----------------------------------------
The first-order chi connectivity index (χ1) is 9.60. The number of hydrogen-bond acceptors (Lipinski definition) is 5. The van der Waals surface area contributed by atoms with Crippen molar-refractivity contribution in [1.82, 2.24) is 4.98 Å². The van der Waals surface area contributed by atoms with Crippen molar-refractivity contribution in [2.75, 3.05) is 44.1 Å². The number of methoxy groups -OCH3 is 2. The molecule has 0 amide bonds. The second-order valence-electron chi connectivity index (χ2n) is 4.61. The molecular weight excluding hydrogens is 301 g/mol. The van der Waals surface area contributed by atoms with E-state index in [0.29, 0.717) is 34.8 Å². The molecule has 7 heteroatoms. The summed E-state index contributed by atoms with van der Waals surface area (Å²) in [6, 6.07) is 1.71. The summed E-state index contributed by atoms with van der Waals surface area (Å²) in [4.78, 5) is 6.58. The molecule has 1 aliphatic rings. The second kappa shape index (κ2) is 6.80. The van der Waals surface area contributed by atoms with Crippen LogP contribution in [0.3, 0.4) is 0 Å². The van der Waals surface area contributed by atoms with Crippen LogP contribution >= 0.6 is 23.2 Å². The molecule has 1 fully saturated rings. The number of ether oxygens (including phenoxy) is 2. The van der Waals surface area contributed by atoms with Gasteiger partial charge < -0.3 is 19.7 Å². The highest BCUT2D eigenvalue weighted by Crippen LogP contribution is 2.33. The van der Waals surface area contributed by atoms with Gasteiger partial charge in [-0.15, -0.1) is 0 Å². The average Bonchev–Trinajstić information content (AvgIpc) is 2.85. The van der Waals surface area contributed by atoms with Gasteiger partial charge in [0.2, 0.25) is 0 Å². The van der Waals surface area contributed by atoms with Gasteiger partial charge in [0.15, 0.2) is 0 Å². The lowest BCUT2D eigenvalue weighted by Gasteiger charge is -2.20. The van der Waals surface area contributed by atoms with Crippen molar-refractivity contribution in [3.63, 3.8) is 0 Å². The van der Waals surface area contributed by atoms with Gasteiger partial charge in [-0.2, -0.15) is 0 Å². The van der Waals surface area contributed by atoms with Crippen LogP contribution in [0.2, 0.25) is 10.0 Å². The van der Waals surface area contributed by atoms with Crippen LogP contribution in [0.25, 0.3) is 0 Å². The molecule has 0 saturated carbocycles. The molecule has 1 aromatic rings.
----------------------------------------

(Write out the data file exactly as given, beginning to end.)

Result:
The first-order chi connectivity index (χ1) is 9.60. The number of hydrogen-bond acceptors (Lipinski definition) is 5. The van der Waals surface area contributed by atoms with Crippen molar-refractivity contribution in [1.82, 2.24) is 4.98 Å². The van der Waals surface area contributed by atoms with Crippen molar-refractivity contribution in [2.75, 3.05) is 44.1 Å². The number of methoxy groups -OCH3 is 2. The molecule has 0 amide bonds. The second-order valence-electron chi connectivity index (χ2n) is 4.61. The molecular weight excluding hydrogens is 301 g/mol. The van der Waals surface area contributed by atoms with E-state index in [0.29, 0.717) is 34.8 Å². The molecule has 7 heteroatoms. The summed E-state index contributed by atoms with van der Waals surface area (Å²) in [6, 6.07) is 1.71. The summed E-state index contributed by atoms with van der Waals surface area (Å²) in [4.78, 5) is 6.58. The molecule has 1 aliphatic rings. The second kappa shape index (κ2) is 6.80. The van der Waals surface area contributed by atoms with Crippen LogP contribution in [0.3, 0.4) is 0 Å². The van der Waals surface area contributed by atoms with Crippen LogP contribution >= 0.6 is 23.2 Å². The molecule has 1 fully saturated rings. The number of ether oxygens (including phenoxy) is 2. The van der Waals surface area contributed by atoms with Gasteiger partial charge < -0.3 is 19.7 Å². The highest BCUT2D eigenvalue weighted by Crippen LogP contribution is 2.33. The van der Waals surface area contributed by atoms with Gasteiger partial charge in [-0.15, -0.1) is 0 Å². The average Bonchev–Trinajstić information content (AvgIpc) is 2.85. The van der Waals surface area contributed by atoms with Gasteiger partial charge in [0.2, 0.25) is 0 Å². The van der Waals surface area contributed by atoms with Gasteiger partial charge in [0.15, 0.2) is 0 Å². The lowest BCUT2D eigenvalue weighted by Gasteiger charge is -2.20. The van der Waals surface area contributed by atoms with Crippen molar-refractivity contribution in [3.63, 3.8) is 0 Å². The van der Waals surface area contributed by atoms with Gasteiger partial charge in [-0.2, -0.15) is 0 Å². The van der Waals surface area contributed by atoms with Crippen LogP contribution in [0.2, 0.25) is 10.0 Å². The van der Waals surface area contributed by atoms with Crippen LogP contribution in [0.25, 0.3) is 0 Å². The molecule has 0 saturated carbocycles. The molecule has 1 aromatic rings.